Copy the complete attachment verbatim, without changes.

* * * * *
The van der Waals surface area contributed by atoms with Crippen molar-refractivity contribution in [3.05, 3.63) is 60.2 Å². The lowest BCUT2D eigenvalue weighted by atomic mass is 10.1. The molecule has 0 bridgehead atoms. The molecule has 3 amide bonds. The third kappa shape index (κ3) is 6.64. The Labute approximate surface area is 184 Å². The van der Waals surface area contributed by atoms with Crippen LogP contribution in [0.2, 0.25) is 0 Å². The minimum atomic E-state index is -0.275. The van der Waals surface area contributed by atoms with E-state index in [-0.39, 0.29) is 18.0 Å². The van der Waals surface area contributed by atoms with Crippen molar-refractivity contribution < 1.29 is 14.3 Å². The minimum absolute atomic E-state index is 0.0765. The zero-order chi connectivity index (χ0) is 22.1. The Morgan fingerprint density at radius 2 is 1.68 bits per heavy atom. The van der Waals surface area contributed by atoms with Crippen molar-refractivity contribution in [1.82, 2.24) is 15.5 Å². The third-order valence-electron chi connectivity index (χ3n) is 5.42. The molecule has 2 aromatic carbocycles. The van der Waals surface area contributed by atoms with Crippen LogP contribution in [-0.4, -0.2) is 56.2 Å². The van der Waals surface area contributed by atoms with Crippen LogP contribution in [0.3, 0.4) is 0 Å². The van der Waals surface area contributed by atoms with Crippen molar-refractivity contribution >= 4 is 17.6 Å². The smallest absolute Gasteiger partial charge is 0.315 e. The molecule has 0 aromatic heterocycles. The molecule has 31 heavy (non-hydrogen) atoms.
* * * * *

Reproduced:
The van der Waals surface area contributed by atoms with Crippen molar-refractivity contribution in [3.05, 3.63) is 60.2 Å². The lowest BCUT2D eigenvalue weighted by atomic mass is 10.1. The molecule has 0 bridgehead atoms. The molecule has 3 amide bonds. The third kappa shape index (κ3) is 6.64. The Labute approximate surface area is 184 Å². The van der Waals surface area contributed by atoms with Crippen LogP contribution in [0.2, 0.25) is 0 Å². The minimum atomic E-state index is -0.275. The van der Waals surface area contributed by atoms with E-state index in [-0.39, 0.29) is 18.0 Å². The van der Waals surface area contributed by atoms with Crippen molar-refractivity contribution < 1.29 is 14.3 Å². The minimum absolute atomic E-state index is 0.0765. The zero-order chi connectivity index (χ0) is 22.1. The Morgan fingerprint density at radius 2 is 1.68 bits per heavy atom. The van der Waals surface area contributed by atoms with Crippen molar-refractivity contribution in [1.82, 2.24) is 15.5 Å². The third-order valence-electron chi connectivity index (χ3n) is 5.42. The molecule has 2 aromatic carbocycles. The van der Waals surface area contributed by atoms with Crippen LogP contribution in [-0.4, -0.2) is 56.2 Å². The van der Waals surface area contributed by atoms with Crippen LogP contribution in [0.3, 0.4) is 0 Å². The van der Waals surface area contributed by atoms with Crippen molar-refractivity contribution >= 4 is 17.6 Å². The smallest absolute Gasteiger partial charge is 0.315 e. The molecule has 0 aromatic heterocycles. The molecule has 31 heavy (non-hydrogen) atoms.